#3186b – 1999 33c Celebrate the Century - 1940s: Antibiotics Save Lives

Condition
Price
Qty
- Mint Stamp(s)
Ships in 1-2 business days.i$1.95
$1.95
3 More - Click Here
Mounts - Click Here
Condition
Price
Qty
- MM641215x38mm 25 Horizontal Strip Black Split-Back Mounts
Ships in 1-2 business days.i
$7.95
$7.95
- MM214238x38mm 15 Black Split-Back Mounts
Ships in 1-2 business days.i
$1.50
$1.50
U.S. #3186b
33¢ Antibiotics Save Lives
Celebrate the Century – 1940s


Issue Date: February 18, 1999
City: Dobbins AFB, GA
Quantity: 12,533,000
Printed By: Ashton-Potter (USA) Ltd
Printing Method:
Lithographed, engraved
Perforations:
11.5
Color: Multicolored
 
The antibiotic era began in 1928, when Sir Alexander Fleming discovered penicillin at St. Mary’s Hospital in England. Initial attempts to treat human infections with the antibiotic were unsuccessful because the substance was unstable and not very strong. After further experimentation at Oxford University, the drug was used with dramatic results in treating serious infections.
 
The start of World War II interfered with the large-scale manufacture of penicillin in England. As a result, methods for its mass production, purification, and stabilization were moved to the United States.  
 
Extensive research on other antibiotics was still taking place in England. At St. Mary’s, Fleming and his team were producing tetanus toxoid for immunizing the troops. In addition, the lab was also producing vaccines against typhoid, cholera, diphtheria, whooping cough, and influenza.
 
In the 1930s, as many as 85 percent of people infected with pneumonia died. By the 1960s, that number had dropped to five percent. As a result of the development of various antibiotics in the 1940s, the chance of survival has drastically increased for those who suffer from spinal meningitis, typhoid fever, rheumatic fever, and various other diseases.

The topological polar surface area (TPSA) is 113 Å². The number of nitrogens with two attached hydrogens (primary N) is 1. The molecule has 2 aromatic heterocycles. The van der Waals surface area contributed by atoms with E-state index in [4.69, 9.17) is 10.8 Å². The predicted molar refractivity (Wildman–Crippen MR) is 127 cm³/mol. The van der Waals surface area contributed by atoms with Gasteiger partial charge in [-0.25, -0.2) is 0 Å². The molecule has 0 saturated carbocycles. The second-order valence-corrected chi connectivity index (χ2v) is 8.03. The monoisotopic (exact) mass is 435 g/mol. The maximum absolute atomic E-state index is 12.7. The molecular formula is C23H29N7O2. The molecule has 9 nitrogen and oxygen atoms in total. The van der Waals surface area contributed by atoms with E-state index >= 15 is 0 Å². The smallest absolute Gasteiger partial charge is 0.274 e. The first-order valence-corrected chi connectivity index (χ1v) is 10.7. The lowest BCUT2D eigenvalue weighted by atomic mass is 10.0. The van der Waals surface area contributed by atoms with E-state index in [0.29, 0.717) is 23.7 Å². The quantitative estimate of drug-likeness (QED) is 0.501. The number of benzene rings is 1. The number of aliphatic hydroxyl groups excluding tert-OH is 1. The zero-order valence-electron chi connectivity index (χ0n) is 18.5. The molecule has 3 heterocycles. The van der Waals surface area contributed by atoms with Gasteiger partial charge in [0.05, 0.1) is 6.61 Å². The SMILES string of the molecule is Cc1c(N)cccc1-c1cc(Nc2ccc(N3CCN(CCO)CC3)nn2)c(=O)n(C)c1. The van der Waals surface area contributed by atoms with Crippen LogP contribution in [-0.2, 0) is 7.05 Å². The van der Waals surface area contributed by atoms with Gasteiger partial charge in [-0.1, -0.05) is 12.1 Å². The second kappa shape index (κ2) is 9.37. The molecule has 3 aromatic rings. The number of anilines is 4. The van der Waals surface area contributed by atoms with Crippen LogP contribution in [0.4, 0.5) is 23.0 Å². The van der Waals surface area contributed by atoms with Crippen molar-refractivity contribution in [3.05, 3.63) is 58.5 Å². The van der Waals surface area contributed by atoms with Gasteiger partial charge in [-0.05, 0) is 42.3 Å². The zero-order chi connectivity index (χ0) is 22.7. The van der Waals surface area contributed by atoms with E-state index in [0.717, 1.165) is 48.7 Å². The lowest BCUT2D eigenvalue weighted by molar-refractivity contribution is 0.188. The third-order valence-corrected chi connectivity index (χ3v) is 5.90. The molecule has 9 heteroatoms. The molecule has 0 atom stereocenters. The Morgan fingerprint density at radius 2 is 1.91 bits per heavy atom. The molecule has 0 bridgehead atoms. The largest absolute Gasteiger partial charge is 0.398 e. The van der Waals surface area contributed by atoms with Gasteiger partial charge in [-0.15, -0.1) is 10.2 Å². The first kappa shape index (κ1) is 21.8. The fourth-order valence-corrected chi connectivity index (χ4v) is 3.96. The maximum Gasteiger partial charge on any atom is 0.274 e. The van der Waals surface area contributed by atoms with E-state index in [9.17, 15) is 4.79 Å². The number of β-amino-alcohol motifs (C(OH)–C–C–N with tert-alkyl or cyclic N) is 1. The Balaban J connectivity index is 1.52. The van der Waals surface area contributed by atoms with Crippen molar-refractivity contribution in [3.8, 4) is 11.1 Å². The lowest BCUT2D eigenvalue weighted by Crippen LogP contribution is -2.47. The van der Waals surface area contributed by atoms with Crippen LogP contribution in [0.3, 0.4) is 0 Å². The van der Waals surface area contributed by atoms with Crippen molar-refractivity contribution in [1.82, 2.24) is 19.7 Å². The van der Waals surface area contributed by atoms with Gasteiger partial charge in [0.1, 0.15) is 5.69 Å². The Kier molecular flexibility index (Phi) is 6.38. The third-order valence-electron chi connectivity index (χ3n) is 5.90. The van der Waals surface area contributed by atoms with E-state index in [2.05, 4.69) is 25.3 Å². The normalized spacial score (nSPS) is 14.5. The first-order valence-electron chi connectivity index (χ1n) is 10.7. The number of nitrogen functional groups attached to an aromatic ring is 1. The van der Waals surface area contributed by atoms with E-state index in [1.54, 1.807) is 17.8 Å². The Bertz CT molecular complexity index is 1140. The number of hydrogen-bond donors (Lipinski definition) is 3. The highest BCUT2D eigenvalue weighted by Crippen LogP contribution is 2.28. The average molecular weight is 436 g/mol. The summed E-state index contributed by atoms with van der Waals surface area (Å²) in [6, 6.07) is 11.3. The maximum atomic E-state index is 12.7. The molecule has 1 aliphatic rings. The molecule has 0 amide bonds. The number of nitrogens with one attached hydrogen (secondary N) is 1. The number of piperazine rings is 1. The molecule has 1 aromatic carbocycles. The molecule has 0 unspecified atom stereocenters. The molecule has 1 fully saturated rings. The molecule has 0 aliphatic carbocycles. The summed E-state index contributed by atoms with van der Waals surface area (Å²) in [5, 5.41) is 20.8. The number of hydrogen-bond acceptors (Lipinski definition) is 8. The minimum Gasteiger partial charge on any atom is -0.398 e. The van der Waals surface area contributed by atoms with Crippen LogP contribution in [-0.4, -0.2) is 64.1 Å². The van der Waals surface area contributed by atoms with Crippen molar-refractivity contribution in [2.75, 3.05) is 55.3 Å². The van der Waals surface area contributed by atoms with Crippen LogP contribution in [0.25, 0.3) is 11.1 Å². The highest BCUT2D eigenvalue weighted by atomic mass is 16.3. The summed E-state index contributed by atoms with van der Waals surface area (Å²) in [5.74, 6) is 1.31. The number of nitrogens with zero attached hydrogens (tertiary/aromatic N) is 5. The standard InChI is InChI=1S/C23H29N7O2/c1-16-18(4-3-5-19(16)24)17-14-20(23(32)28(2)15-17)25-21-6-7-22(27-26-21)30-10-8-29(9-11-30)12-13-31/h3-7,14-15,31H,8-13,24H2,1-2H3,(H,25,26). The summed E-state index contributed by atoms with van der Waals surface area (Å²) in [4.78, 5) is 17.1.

Read More - Click Here


  • 1940s First Day Covers, Collection of 60 1940s First Day Covers, Collection of 60

    The 1940s were packed with history, and this is your chance to add some of that history to your collection with 60 limited-edition First Day Covers.  You'll see Airmail stamps, commemorative stamps, and definitives.  Order yours now.

    $75.95
    BUY NOW
  • 2002 US Definitive Coll. set of 36, used 2002 US Definitive Collection, Used, 36 Stamps
    Now is a great time to add these stamps to your collection.  You’ll get 36 used stamps SAVE off the regular stamp prices.  Order your 2002 US Definitive Stamp Collection today.
    $6.95
    BUY NOW
  • 1887-98  Reg Issues, 12 stamps, used Classic Definitives, 12 stamps, Used

    Save time and effort with this collector's set of 12 postally used definitive stamps issued from 1887-1898.  These stamps are now all over 110 years old and represent a ton of neat history.  Order today and you'll receive 212, 219, 220, 222, 223, 226, 268, 272, 279, 280, 281 and 283.

    $30.95
    BUY NOW

U.S. #3186b
33¢ Antibiotics Save Lives
Celebrate the Century – 1940s


Issue Date: February 18, 1999
City: Dobbins AFB, GA
Quantity: 12,533,000
Printed By: Ashton-Potter (USA) Ltd
Printing Method:
Lithographed, engraved
Perforations:
11.5
Color: Multicolored
 
The antibiotic era began in 1928, when Sir Alexander Fleming discovered penicillin at St. Mary’s Hospital in England. Initial attempts to treat human infections with the antibiotic were unsuccessful because the substance was unstable and not very strong. After further experimentation at Oxford University, the drug was used with dramatic results in treating serious infections.
 
The start of World War II interfered with the large-scale manufacture of penicillin in England. As a result, methods for its mass production, purification, and stabilization were moved to the United States.  
 
Extensive research on other antibiotics was still taking place in England. At St. Mary’s, Fleming and his team were producing tetanus toxoid for immunizing the troops. In addition, the lab was also producing vaccines against typhoid, cholera, diphtheria, whooping cough, and influenza.
 
In the 1930s, as many as 85 percent of people infected with pneumonia died. By the 1960s, that number had dropped to five percent. As a result of the development of various antibiotics in the 1940s, the chance of survival has drastically increased for those who suffer from spinal meningitis, typhoid fever, rheumatic fever, and various other diseases.